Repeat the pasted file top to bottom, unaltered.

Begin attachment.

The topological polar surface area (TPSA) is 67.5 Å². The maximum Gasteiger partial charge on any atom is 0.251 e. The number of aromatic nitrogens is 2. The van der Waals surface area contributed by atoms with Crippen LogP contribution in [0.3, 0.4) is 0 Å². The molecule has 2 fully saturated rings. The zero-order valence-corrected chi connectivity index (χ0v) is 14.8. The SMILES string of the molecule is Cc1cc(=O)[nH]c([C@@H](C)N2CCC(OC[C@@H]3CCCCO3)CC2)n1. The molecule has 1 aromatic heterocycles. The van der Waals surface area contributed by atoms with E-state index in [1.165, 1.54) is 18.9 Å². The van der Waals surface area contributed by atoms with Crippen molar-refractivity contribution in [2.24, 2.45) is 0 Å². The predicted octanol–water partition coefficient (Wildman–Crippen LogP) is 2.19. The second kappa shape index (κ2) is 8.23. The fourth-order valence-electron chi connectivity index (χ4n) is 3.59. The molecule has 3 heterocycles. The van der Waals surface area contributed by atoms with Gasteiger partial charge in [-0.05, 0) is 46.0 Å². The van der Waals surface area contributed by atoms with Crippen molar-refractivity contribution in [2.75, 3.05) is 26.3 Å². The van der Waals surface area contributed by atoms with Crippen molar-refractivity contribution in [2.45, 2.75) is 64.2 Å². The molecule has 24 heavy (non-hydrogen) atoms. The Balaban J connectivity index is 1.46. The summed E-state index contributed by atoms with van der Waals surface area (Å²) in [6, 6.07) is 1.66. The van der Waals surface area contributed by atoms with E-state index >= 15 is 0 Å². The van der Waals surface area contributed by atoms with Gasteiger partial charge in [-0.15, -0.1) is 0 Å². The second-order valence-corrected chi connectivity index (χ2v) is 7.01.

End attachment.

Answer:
The topological polar surface area (TPSA) is 67.5 Å². The maximum Gasteiger partial charge on any atom is 0.251 e. The number of aromatic nitrogens is 2. The van der Waals surface area contributed by atoms with Crippen LogP contribution in [0.3, 0.4) is 0 Å². The molecule has 2 fully saturated rings. The zero-order valence-corrected chi connectivity index (χ0v) is 14.8. The SMILES string of the molecule is Cc1cc(=O)[nH]c([C@@H](C)N2CCC(OC[C@@H]3CCCCO3)CC2)n1. The molecule has 1 aromatic heterocycles. The van der Waals surface area contributed by atoms with E-state index in [1.165, 1.54) is 18.9 Å². The van der Waals surface area contributed by atoms with Crippen molar-refractivity contribution in [2.24, 2.45) is 0 Å². The predicted octanol–water partition coefficient (Wildman–Crippen LogP) is 2.19. The second kappa shape index (κ2) is 8.23. The fourth-order valence-electron chi connectivity index (χ4n) is 3.59. The molecule has 3 heterocycles. The van der Waals surface area contributed by atoms with Gasteiger partial charge in [-0.05, 0) is 46.0 Å². The van der Waals surface area contributed by atoms with Crippen molar-refractivity contribution in [2.75, 3.05) is 26.3 Å². The van der Waals surface area contributed by atoms with Crippen molar-refractivity contribution in [2.45, 2.75) is 64.2 Å². The molecule has 24 heavy (non-hydrogen) atoms. The Balaban J connectivity index is 1.46. The summed E-state index contributed by atoms with van der Waals surface area (Å²) in [6, 6.07) is 1.66. The van der Waals surface area contributed by atoms with E-state index >= 15 is 0 Å². The van der Waals surface area contributed by atoms with Gasteiger partial charge in [-0.15, -0.1) is 0 Å². The second-order valence-corrected chi connectivity index (χ2v) is 7.01.